Tucked along the almost secretive (and certainly the most Paris-invoking) cobblestone avenue of Portland’s Wharf Street, with its old-fashioned gas-lamp-style street lights and European ambience, is The Merry Table Creperie.
The welcome sign hangs above the door while inviting, warm light shines from the window. From the outside, this small bistro looks like a place you want to enter, and once inside, that impression amplifies.
With yellow walls, eclectic framed art, exposed wooden beams and wide wood floors, the space is cozy and welcoming. The tables, rough-hewn and set with festive red plates and single tulips, are meant for lingering over. Add a happy “bon soir” from Myriam the server and a nod from owner Jean-Claude, and let the merriment begin.
First, a McManis Syrah ($8 per glass). While the California wine, which is medium-bodied and oh-so-softly tannic, is a terrific everyday drinking option, I was surprised at the wine list’s fairly limited French options.
There was the Veuve Clicquot for celebrating sparkle lovers ($69 per bottle) and a 2009 Chateau Virecout from Bordeaux ($29.50 per bottle), as well as others. but for such a French-inspired spot, I was hoping for more French variety.
But that is my only criticism.
Well, not really. I have another. On this night, the Traditional Cassoulet ($18.95), a stew of duck confit, kielbasa, cannellini beans and bacon, was sold out. The greedy lunch crowd finished it all, and I was momentarily disappointed. For cassoulet lovers, the lesson here is to call ahead.
That noted, how bad is life when your task is to work your way down The Merry Table’s menu of other options? (Answer: Fantastic. Your life is fantastic.)
First, the appetizers. Myriam served us Warm Camembert ($7.95) in the form of four biscotti-sized pieces of rosemary crostini topped with caramelized red onions and a slice of smooth, slightly melted Camembert. Combine the subtle and sweet flavor of the caramelized onion with the robust cheese in its softened rind, and this simple appetizer is among my personal favorites.
Then, Myriam served the Tartines ($8.95) — another four pieces of toasted bread, but this time French baguette with wild mushrooms, goat cheese and truffle oil. The mushrooms, roughly chopped and simply prepared to a fork-tender texture, and the light scent of truffle were also particular favorites.
Because it is a French locale, I also tried the French Onion Soup ($6.95). Presented in a handled crock, this home-style soup bubbled up and over with an inch of melted cheese on its bread, and met every rich and hearty expectation.
A creperie, however, must focus on the crepes, and The Merry Table offers both sweet and savory options. With 10 signature savory crepes as well as a crepe du jour, the choice was tough. How do you eliminate the Duck Confit ($14.95) from the roster? Or the Saumon ($13.95) with its Boursin and capers?
But choices must be made, and the winners were Provencale ($13.95) with its option of shrimp or scallop, house spinach pesto and tomato folded into an expertly shaped, light and springy crepe with melted Swiss cheese. The large portion of scallops was a nice surprise, none overcooked in the slightest, and the spinach pesto added just the right amount of zip to the experience.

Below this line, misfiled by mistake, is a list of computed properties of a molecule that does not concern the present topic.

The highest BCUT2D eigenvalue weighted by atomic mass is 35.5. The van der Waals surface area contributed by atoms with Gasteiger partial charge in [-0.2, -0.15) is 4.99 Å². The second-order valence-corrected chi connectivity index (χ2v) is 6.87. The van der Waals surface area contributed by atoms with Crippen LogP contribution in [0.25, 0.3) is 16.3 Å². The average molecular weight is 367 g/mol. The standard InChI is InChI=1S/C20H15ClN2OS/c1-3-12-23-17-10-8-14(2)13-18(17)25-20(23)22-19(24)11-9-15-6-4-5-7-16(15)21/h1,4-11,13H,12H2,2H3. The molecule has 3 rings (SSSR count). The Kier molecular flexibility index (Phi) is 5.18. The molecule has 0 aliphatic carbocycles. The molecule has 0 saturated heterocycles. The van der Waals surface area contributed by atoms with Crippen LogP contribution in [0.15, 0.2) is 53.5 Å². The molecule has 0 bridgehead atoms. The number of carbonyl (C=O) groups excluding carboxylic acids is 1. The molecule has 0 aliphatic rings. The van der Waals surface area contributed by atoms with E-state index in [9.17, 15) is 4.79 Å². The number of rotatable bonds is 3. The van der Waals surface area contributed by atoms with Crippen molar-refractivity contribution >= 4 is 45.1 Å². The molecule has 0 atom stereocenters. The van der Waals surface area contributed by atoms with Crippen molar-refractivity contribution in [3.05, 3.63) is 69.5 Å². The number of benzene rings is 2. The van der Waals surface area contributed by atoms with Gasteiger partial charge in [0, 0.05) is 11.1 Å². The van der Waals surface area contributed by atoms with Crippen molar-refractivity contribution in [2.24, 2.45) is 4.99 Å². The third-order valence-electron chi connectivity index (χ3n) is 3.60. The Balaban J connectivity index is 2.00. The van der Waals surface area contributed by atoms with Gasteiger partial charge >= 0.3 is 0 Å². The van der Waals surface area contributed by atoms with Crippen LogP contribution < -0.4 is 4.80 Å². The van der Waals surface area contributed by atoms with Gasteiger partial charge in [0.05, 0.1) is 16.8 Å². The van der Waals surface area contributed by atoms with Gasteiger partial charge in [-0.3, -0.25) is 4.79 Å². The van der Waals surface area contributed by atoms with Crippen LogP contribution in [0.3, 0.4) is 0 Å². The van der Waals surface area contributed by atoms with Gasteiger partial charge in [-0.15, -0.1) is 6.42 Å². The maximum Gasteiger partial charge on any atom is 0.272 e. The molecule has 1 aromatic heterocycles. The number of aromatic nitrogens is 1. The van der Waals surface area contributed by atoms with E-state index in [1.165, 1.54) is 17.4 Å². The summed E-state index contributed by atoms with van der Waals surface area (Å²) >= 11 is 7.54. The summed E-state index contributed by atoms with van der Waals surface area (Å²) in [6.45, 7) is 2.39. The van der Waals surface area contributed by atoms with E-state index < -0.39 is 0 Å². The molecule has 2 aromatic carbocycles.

The Poulet ($11.95) was the same neatly folded crepe but stuffed with tender, grilled slices of chicken breast, tomato, caramelized onion and a mild bechamel. Vegetarians will enjoy the Epinard ($11.95), also with the bechamel but with spinach, tomato, caramelized onion and garlic tucked inside. Each of the savory crepes is presented alongside a simple salad of lightly dressed field greens and shredded carrots, and each felt like a wrapped package just waiting to be opened.
If your tastes trend toward the sweet, The Merry Table serves six standard dessert crepes, plus a dessert of the day. Each is a variation of a delicious theme, and I recommend all of them, from the simple Sucre ($4.95) with sugar and butter to the more decadent Crepe d’Hiver ($6.95) with red wine-poached pear and apple, layered with smooth mascarpone cheese.
That noted, the Banane et Nutella ($6.95) is my absolute favorite, and is exactly as it sounds, with hazelnut Nutella and slices of fresh banana. The Chocolat ($6.95), filled with chocolate ganache, will also satisfy any sweet tooth. Add cappuccino ($3.75), and the charm only intensifies.
In fact, The Merry Table tops the list of Portland’s charming restaurant experiences — either inside the casual dining space or, on a summer day, at one of the outdoor wrought-iron tables. The restaurant itself is a little bit of an enigma with its fluid and seasonal hours, but that noted, it works the other way too, and in no way are lingerers rushed out the door.
When a ticket to Provence is too pricey and Quebec is too far to drive, let The Merry Table menu spirit you away. Maine is lucky to have this friendly European nook.
Shonna Milliken Humphrey is a Maine freelance writer and author of the novel “Show Me Good Land.”
Correction: This review was revised at 11:25 a.m., April 3, 2013, to give the correct name of the server. It is Myriam.